Two face trial on third-degree murder charges in deadly Philly collapse

    The general contractor and excavator operator charged in connection with last summer’s deadly building collapse in Center City Philadelphia will both stand trial on third-degree murder charges.


    Following a lengthy preliminary hearing Tuesday, a city judge held Griffin Campbell and Sean Benschop on charges of third-degree murder, conspiracy, reckless endangerment and other offenses in the June 5 collapse at 22nd and Market streets that claimed six lives and injured 14 others.

    Prosecutors said they were pleased. Assistant District Attorney Jennifer Selber said both defendants knew they were working dangerously.

    “You have an occupied structure in the Salvation Army. Everybody knew it was going to open for business the next day. And that every customer that came in and every person that worked there was going to be in immediate danger,” she said. “And then, on top of that, to operate a 36,000-pound piece of equipment that rumbles and vibrates and makes noise and bangs into the adjoining building is the epitome of recklessness.”

    Tuesday’s packed, four-hour preliminary hearing zeroed in on the three days prior to the collapse, when a freestanding, four-story brick wall collapsed and crushed an adjoining Salvation Army Thrift Store during demolition.

    Prosecutors argued the site quickly became a safety hazard during that period when all lateral supports were removed from the wall that ultimately “pancaked” onto the retail shop and 22nd Street.

    “This is not a small point, this is a huge point,” said Selber.

    Plato Marinakos, the architect and permit expediter who hired Griffin Campbell to be the general contractor, testified Tuesday that he stopped by the site about 6 p.m. the night before the collapse and saw the unsupported wall.

    “You can’t leave a wall unbraced like that,” Marinakos recalled telling Campbell.

    Campbell said he’d take care of the wall, said Marinakos, but never did. What’s more, he lied the next morning and said he had, said Marinakos.

    “I was incredulous. I couldn’t believe that building collapsed,” said Marinakos of the second call Campbell made that morning. “It was a total disaster.”

    Marinakos was granted immunity from criminal prosecution in exchange for being a witness in the Philadelphia district attorney’s ongoing grand jury investigation of the collapse.

    Previous problem on demolition site

    Prosecutors also argued that Benschop knew that using an excavator near a freestanding wall on a site next to an occupied building was dangerous, but proceeded anyway.

    They pointed to a residential job he worked last February that resulted in a citation from the city’s Department of Licenses and Inspections.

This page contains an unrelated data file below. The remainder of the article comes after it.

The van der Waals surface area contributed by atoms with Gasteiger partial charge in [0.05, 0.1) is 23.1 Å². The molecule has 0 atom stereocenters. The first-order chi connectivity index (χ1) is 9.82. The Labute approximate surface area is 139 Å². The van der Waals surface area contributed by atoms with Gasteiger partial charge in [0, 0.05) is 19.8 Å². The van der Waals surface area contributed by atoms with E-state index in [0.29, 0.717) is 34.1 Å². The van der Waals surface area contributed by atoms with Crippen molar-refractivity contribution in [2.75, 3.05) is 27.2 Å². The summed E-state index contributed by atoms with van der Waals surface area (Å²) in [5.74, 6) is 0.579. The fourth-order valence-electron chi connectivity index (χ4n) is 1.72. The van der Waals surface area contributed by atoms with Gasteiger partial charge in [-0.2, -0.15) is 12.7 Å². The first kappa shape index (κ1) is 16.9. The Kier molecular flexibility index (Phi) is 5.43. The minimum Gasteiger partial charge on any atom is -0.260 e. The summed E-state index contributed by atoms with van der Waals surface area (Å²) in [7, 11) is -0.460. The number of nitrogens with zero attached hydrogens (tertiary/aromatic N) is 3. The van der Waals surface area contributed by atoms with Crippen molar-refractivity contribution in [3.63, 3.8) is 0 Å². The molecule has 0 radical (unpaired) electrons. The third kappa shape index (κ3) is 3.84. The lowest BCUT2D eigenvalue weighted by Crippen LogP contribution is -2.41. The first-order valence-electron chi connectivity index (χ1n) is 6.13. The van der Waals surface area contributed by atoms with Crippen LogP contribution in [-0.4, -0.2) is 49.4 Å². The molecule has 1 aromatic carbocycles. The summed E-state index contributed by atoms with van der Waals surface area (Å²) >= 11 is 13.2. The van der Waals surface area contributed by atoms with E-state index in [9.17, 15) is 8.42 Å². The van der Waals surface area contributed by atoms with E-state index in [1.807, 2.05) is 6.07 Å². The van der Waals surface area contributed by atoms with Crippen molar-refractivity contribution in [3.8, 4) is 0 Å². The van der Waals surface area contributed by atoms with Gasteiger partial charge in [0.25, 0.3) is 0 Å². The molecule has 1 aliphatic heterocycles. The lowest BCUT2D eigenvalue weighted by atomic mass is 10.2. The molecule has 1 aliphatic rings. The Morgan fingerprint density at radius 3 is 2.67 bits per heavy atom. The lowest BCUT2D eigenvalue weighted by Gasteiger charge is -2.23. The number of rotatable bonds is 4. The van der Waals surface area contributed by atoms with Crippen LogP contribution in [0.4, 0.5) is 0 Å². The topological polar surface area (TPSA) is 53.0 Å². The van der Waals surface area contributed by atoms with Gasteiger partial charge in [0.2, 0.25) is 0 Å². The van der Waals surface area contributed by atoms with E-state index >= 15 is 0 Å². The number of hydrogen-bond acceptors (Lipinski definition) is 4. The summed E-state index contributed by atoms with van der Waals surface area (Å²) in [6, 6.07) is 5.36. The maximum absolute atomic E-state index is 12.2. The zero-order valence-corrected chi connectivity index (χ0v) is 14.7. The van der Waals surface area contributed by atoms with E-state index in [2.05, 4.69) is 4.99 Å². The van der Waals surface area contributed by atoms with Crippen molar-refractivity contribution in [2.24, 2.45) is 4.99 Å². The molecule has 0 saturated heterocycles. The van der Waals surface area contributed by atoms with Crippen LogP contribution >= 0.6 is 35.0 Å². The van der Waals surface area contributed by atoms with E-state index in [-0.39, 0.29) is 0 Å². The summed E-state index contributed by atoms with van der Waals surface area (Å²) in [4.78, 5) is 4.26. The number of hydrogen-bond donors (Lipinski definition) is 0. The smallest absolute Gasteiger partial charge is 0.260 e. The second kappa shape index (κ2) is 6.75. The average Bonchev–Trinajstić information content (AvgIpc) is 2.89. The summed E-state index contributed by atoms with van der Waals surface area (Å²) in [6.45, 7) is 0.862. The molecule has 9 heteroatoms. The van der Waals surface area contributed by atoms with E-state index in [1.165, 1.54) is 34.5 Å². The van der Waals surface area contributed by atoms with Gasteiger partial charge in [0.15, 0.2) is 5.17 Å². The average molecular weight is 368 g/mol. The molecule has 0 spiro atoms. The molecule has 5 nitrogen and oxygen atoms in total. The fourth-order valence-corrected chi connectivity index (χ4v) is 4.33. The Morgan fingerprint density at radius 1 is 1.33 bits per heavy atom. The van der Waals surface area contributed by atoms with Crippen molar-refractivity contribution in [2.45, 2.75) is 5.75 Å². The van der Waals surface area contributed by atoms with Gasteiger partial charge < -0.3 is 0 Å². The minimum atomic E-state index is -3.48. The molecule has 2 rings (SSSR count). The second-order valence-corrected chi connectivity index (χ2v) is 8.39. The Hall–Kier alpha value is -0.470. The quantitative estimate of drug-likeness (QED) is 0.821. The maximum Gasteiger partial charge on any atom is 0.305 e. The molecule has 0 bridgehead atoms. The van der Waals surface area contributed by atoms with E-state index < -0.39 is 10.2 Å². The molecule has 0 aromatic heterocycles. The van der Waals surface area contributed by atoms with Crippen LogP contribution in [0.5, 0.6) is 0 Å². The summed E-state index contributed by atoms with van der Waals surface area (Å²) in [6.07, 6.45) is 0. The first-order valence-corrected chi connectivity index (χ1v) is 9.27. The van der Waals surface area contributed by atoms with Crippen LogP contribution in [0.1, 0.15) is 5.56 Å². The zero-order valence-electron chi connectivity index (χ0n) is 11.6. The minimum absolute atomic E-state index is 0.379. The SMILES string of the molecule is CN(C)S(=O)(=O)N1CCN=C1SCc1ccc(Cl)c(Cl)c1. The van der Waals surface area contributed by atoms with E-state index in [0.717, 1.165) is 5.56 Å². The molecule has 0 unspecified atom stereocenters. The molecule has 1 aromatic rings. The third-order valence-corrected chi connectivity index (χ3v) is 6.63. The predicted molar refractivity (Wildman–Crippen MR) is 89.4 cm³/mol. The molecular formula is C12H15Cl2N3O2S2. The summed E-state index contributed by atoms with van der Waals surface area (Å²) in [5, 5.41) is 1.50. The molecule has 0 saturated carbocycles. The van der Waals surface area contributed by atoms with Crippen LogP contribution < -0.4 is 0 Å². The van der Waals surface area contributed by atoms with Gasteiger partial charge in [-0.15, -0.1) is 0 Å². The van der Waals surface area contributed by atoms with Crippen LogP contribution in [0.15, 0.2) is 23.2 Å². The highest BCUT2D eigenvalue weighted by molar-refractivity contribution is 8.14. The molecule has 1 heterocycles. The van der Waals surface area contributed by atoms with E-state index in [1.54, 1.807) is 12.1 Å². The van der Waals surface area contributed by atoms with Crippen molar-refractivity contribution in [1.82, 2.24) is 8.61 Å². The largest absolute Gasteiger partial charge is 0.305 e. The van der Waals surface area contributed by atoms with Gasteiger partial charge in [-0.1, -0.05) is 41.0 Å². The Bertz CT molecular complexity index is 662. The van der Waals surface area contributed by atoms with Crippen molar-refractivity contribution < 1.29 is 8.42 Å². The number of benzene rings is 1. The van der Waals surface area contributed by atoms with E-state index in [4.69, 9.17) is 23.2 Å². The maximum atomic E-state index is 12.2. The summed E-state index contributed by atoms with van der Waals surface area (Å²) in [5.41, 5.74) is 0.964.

Scott Mulderig, head of L&I’s Emergency Services and Abatement Unit, said he watched Benschop use a backhoe to demolish a South Philadelphia home flanked by two occupied properties, a violation of the city’s building code.

    Mulderig found an unsupported wall at the site too. L&I issued Benschop’s boss a citation as a result of the mistakes.

    When it came to the Market Street site, Mulderig could not say what specifically caused the collapse, but prosecutors maintained Benschop knew better because of Mulderig’s visit.

    Mulderig and Marinakos both said demolition should have been done by hand, not with heavy machinery.

    Photos and videos were used throughout the four-plus hour hearing to show the condition of the demolition site before and after the wall fell.

    In one video, obtained from an approaching SEPTA bus the day of the collapse, several pedestrians standing near the site are shown being engulfed by dust and barely avoiding disaster.

    Following Tuesday’s hearing, Daine Grey, Benschop’s attorney, said he was “flabbergasted” that his client’s case was moving forward. He has always maintained that his client is innocent.

    “Everybody who followed direction to take a joist down or to take some of the flooring down, could be found liable,” said Grey. “Sean did nothing more than anybody else. The only difference is instead of possibly using a hammer to take a joist out he used a machine, which Griffin rented to perform his duties. He didn’t do anything wrong. He followed directions.”

    Bill Hobson, Campbell’s attorney, did not address reporters outside of court after Tuesday’s preliminary hearing. He has called Campbell and Benschop scapegoats.

    Campbell and Benschop will be arraigned on March 11. They will both wait for that date behind bars.

    Grey said the trial won’t likely start until some time in 2015.

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